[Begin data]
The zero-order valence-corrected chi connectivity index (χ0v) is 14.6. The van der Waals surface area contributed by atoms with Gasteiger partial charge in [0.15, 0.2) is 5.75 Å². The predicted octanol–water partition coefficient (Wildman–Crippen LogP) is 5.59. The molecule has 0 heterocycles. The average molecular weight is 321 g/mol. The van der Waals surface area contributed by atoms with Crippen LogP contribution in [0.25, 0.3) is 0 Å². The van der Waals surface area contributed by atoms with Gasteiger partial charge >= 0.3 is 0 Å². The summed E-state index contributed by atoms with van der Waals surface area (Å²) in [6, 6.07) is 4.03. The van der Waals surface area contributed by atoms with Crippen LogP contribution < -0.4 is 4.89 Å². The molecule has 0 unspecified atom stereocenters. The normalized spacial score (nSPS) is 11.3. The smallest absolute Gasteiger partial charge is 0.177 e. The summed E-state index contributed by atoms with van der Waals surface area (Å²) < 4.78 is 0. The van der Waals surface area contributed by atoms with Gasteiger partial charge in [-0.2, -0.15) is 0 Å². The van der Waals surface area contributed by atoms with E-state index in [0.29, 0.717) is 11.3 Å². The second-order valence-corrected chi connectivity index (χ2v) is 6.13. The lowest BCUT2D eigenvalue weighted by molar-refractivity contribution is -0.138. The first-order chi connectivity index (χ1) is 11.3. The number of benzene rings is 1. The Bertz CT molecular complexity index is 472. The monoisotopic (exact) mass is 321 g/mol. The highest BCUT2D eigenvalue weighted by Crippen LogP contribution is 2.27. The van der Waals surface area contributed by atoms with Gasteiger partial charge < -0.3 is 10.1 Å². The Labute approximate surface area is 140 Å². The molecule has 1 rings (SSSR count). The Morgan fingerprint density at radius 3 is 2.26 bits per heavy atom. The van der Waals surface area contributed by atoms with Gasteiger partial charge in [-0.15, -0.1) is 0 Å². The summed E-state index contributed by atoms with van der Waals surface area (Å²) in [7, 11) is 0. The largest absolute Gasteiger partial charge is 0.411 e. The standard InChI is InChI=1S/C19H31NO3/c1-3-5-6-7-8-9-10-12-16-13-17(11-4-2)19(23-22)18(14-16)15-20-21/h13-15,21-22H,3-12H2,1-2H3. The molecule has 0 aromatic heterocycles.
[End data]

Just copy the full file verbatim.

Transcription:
The zero-order valence-corrected chi connectivity index (χ0v) is 14.6. The van der Waals surface area contributed by atoms with Gasteiger partial charge in [0.15, 0.2) is 5.75 Å². The predicted octanol–water partition coefficient (Wildman–Crippen LogP) is 5.59. The molecule has 0 heterocycles. The average molecular weight is 321 g/mol. The van der Waals surface area contributed by atoms with Crippen LogP contribution in [0.25, 0.3) is 0 Å². The van der Waals surface area contributed by atoms with Gasteiger partial charge >= 0.3 is 0 Å². The summed E-state index contributed by atoms with van der Waals surface area (Å²) in [6, 6.07) is 4.03. The van der Waals surface area contributed by atoms with Crippen LogP contribution < -0.4 is 4.89 Å². The molecule has 0 unspecified atom stereocenters. The normalized spacial score (nSPS) is 11.3. The smallest absolute Gasteiger partial charge is 0.177 e. The summed E-state index contributed by atoms with van der Waals surface area (Å²) < 4.78 is 0. The van der Waals surface area contributed by atoms with Gasteiger partial charge in [-0.2, -0.15) is 0 Å². The van der Waals surface area contributed by atoms with E-state index in [0.29, 0.717) is 11.3 Å². The second-order valence-corrected chi connectivity index (χ2v) is 6.13. The lowest BCUT2D eigenvalue weighted by molar-refractivity contribution is -0.138. The first-order chi connectivity index (χ1) is 11.3. The number of benzene rings is 1. The Bertz CT molecular complexity index is 472. The monoisotopic (exact) mass is 321 g/mol. The highest BCUT2D eigenvalue weighted by Crippen LogP contribution is 2.27. The van der Waals surface area contributed by atoms with Gasteiger partial charge < -0.3 is 10.1 Å². The Labute approximate surface area is 140 Å². The molecule has 1 rings (SSSR count). The Morgan fingerprint density at radius 3 is 2.26 bits per heavy atom. The van der Waals surface area contributed by atoms with Gasteiger partial charge in [-0.15, -0.1) is 0 Å². The summed E-state index contributed by atoms with van der Waals surface area (Å²) in [7, 11) is 0. The largest absolute Gasteiger partial charge is 0.411 e. The standard InChI is InChI=1S/C19H31NO3/c1-3-5-6-7-8-9-10-12-16-13-17(11-4-2)19(23-22)18(14-16)15-20-21/h13-15,21-22H,3-12H2,1-2H3. The molecule has 0 aromatic heterocycles.